Thursday, February 13, 2014

Eat, Write, and be Merry

Some days start off out of sync and stay that way.  Monday was a day like that: an alarm that failed to go off, a latte that exploded in the car, a meeting to which I arrived late (with a coffee stain the shape of an erupting volcano on my shirt), a server that went down, a flat tire on the highway.  In the freezing cold.  So cold I could feel a layer of ice forming on my teeth as I waited for the service truck. 

Thankfully, there are days that make up—more than make up—for the crummy ones.  Days like unexpected packages in the mail, covered with stickers and international stamps and hand-addressed to you. 

Today is a package day.   Literally: the book a certain Mr. D ordered for me as a V-day present has arrived, and it’s even better than I thought it would be.   Yes, sometimes that is all it takes to make me ridiculously happy.  As the writer Susan-Lori Parks says, “I’m hard to impress.  But I’m easy to please."  A philosophy that works for me.

So what is this book that’s transformed my day?  Why,  The Hoosier Mama Book of Pie.  I first heard about it on the excellent literary website The Millions, which published a wonderful piece about it, “Zen and the Art of Pie Making,” by Janet Potter.  Two sentences in, and I knew I had to have it.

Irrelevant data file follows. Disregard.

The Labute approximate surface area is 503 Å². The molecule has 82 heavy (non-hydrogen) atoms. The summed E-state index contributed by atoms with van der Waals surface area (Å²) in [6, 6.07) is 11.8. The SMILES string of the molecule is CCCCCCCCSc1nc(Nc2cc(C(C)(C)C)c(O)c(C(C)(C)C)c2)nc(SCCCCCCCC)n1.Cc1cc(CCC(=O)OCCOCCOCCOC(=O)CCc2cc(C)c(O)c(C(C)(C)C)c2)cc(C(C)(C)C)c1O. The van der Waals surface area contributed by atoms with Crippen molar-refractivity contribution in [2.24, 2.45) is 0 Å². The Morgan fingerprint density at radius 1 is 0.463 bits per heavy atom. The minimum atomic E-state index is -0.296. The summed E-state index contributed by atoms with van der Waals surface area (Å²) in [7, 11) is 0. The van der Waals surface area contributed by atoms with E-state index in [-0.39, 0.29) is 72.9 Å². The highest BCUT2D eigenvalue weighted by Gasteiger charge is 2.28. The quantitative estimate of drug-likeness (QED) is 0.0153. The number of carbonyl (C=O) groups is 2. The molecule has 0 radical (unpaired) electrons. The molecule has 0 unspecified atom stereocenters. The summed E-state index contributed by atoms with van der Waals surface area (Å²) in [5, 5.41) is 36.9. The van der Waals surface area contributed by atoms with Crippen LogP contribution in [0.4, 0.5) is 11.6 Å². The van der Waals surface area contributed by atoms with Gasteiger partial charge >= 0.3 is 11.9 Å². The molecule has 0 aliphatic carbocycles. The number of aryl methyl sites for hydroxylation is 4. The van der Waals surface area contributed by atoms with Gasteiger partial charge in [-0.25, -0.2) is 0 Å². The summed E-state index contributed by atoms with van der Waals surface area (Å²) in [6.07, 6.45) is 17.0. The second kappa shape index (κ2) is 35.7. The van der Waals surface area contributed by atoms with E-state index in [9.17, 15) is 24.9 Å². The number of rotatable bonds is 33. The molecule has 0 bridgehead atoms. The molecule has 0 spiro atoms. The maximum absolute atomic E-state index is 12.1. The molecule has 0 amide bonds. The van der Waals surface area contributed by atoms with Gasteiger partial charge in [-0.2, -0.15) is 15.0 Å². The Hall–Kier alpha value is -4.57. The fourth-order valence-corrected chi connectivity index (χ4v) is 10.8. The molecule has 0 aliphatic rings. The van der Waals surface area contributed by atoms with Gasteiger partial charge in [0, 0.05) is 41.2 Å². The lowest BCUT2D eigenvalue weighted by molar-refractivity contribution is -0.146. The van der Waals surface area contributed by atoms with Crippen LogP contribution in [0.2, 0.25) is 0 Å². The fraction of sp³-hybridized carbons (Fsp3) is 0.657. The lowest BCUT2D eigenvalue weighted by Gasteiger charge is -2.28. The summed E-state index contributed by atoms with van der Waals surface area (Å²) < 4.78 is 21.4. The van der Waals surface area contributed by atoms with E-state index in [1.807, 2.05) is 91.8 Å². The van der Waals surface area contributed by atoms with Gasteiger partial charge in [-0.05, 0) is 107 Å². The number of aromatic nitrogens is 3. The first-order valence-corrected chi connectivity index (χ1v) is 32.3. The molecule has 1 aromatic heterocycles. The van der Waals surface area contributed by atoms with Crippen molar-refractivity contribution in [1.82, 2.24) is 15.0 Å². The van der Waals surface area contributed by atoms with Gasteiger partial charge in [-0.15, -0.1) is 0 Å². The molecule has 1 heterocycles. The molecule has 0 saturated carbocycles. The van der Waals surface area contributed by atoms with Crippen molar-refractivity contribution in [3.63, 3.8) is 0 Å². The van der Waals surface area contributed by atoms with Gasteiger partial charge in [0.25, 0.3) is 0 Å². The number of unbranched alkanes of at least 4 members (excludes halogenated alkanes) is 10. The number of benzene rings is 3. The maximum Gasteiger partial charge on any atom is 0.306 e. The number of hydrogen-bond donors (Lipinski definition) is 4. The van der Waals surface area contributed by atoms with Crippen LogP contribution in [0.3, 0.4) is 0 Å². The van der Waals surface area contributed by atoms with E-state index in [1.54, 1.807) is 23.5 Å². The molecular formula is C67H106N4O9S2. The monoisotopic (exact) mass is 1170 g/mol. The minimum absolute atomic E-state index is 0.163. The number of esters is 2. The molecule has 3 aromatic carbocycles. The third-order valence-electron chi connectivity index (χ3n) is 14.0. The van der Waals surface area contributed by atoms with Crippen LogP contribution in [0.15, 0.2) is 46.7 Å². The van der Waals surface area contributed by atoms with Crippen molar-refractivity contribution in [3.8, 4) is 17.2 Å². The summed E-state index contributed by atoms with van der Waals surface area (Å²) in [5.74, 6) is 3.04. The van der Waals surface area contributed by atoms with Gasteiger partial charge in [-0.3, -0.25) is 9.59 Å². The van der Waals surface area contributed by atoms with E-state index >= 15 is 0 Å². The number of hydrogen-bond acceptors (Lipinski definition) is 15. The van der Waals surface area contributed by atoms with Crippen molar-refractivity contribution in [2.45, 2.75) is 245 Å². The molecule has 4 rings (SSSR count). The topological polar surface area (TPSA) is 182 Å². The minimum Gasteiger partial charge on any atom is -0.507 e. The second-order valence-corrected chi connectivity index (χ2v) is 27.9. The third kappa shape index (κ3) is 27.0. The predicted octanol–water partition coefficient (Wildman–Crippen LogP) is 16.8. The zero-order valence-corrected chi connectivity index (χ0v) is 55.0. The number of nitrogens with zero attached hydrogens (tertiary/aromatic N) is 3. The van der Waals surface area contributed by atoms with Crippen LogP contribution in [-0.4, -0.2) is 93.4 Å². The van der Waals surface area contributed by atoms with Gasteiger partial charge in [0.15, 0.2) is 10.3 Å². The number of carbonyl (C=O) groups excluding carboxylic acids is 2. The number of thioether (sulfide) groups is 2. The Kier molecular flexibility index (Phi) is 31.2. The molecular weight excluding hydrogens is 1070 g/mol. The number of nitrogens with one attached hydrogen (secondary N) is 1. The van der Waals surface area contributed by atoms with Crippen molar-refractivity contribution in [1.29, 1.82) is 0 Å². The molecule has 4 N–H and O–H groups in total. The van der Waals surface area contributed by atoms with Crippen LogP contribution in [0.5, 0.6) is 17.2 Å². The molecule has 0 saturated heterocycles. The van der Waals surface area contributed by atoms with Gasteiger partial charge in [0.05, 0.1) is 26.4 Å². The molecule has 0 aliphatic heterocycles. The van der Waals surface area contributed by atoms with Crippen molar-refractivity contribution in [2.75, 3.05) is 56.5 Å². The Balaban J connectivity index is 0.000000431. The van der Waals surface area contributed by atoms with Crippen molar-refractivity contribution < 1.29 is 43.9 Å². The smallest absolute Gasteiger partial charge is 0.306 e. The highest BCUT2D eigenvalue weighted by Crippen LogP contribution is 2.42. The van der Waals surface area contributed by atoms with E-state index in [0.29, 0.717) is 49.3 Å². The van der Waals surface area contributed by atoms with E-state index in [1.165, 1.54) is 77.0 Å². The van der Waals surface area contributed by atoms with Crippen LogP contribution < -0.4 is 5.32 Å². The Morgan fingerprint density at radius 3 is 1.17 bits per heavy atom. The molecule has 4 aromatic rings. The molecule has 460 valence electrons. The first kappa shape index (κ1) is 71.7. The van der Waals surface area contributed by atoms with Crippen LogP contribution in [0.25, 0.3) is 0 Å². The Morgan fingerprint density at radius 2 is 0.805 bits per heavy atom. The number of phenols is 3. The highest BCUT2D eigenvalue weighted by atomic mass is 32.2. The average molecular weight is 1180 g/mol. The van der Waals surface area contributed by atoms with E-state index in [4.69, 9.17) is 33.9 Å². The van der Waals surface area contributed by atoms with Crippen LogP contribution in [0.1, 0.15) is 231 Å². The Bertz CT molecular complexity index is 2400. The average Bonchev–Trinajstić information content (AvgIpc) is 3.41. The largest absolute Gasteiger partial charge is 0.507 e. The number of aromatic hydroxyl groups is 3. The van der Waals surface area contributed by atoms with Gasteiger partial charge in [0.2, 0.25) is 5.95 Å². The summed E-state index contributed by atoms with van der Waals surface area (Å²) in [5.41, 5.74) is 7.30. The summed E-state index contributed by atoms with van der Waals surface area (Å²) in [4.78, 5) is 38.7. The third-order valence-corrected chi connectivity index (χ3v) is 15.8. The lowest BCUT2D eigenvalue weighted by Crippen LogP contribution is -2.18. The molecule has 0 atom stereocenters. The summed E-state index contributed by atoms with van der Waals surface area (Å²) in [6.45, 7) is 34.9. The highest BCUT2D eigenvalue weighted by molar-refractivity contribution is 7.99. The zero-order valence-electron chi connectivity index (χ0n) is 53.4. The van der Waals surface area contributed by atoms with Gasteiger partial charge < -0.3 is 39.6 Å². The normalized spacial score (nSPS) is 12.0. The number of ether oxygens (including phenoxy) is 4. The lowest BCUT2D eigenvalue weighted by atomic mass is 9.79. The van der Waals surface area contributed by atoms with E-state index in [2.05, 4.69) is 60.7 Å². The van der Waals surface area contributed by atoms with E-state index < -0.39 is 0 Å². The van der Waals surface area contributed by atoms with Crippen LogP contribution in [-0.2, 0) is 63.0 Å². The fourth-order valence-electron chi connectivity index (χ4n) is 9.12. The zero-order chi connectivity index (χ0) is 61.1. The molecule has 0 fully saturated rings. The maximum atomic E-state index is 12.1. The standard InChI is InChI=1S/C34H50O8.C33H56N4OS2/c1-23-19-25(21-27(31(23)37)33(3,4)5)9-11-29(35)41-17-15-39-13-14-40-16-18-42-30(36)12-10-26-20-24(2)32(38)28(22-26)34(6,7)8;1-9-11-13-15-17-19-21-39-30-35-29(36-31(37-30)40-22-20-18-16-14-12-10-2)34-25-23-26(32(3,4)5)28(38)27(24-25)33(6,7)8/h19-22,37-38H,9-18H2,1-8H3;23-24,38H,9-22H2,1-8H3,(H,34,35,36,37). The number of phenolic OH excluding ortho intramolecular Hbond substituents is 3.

But this is a blog about writing.  What does a book about pie have to do with writing?

I’m glad you asked.  Reading well-written cookbooks is a unique pleasure, allowing one to revel in language invented for the sole purpose of describing the infinite variety of the sense world: taste, smell, sight, hearing, and touch.  All come into play when cooking and eating, and all are evoked by descriptive writing.  I sit on the couch flipping the pages, immersed in this abundant sense world, tasting each pie, imagining the flavors, the aromas, the crumbly feel of the dough in my fingers.   And from there, memories effortlessly arise, about food and family, rituals and customs—rich material for any memoir writer.